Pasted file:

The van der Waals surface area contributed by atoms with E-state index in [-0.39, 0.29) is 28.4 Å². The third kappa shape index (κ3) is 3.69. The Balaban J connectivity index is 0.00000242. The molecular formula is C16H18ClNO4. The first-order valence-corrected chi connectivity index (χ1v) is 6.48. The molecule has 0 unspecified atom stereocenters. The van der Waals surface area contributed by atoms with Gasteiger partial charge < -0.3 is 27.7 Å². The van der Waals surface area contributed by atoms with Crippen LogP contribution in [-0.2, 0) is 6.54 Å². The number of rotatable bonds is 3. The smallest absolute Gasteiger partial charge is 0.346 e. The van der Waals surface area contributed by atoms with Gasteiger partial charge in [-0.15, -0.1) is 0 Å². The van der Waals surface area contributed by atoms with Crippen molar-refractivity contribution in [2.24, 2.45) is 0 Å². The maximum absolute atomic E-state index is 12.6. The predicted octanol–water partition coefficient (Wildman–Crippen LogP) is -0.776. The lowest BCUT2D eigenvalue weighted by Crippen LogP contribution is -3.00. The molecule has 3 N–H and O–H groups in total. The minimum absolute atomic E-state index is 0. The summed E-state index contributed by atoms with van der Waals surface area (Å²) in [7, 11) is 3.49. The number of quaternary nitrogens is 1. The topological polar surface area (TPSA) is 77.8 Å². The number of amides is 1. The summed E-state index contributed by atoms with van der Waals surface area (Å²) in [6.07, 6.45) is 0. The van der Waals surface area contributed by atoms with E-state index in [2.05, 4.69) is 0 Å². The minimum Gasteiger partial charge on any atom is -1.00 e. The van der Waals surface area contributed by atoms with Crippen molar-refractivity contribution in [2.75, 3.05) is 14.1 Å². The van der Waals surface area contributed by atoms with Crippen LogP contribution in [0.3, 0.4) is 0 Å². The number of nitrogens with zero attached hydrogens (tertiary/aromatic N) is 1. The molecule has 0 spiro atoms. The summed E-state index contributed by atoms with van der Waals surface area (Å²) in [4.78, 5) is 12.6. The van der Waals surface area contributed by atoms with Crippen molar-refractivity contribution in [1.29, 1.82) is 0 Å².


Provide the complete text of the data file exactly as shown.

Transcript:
The van der Waals surface area contributed by atoms with E-state index in [-0.39, 0.29) is 28.4 Å². The third kappa shape index (κ3) is 3.69. The Balaban J connectivity index is 0.00000242. The molecular formula is C16H18ClNO4. The first-order valence-corrected chi connectivity index (χ1v) is 6.48. The molecule has 0 unspecified atom stereocenters. The van der Waals surface area contributed by atoms with Gasteiger partial charge < -0.3 is 27.7 Å². The van der Waals surface area contributed by atoms with Crippen LogP contribution in [-0.2, 0) is 6.54 Å². The number of rotatable bonds is 3. The smallest absolute Gasteiger partial charge is 0.346 e. The van der Waals surface area contributed by atoms with Gasteiger partial charge in [-0.15, -0.1) is 0 Å². The van der Waals surface area contributed by atoms with Crippen molar-refractivity contribution in [2.24, 2.45) is 0 Å². The maximum absolute atomic E-state index is 12.6. The predicted octanol–water partition coefficient (Wildman–Crippen LogP) is -0.776. The lowest BCUT2D eigenvalue weighted by Crippen LogP contribution is -3.00. The molecule has 3 N–H and O–H groups in total. The minimum absolute atomic E-state index is 0. The summed E-state index contributed by atoms with van der Waals surface area (Å²) in [7, 11) is 3.49. The number of quaternary nitrogens is 1. The topological polar surface area (TPSA) is 77.8 Å². The number of amides is 1. The summed E-state index contributed by atoms with van der Waals surface area (Å²) in [6.07, 6.45) is 0. The van der Waals surface area contributed by atoms with E-state index in [2.05, 4.69) is 0 Å². The minimum Gasteiger partial charge on any atom is -1.00 e. The van der Waals surface area contributed by atoms with Crippen molar-refractivity contribution in [2.75, 3.05) is 14.1 Å². The van der Waals surface area contributed by atoms with Crippen LogP contribution in [0.3, 0.4) is 0 Å². The number of nitrogens with zero attached hydrogens (tertiary/aromatic N) is 1. The molecule has 0 spiro atoms. The summed E-state index contributed by atoms with van der Waals surface area (Å²) in [4.78, 5) is 12.6. The van der Waals surface area contributed by atoms with Crippen molar-refractivity contribution in [1.29, 1.82) is 0 Å².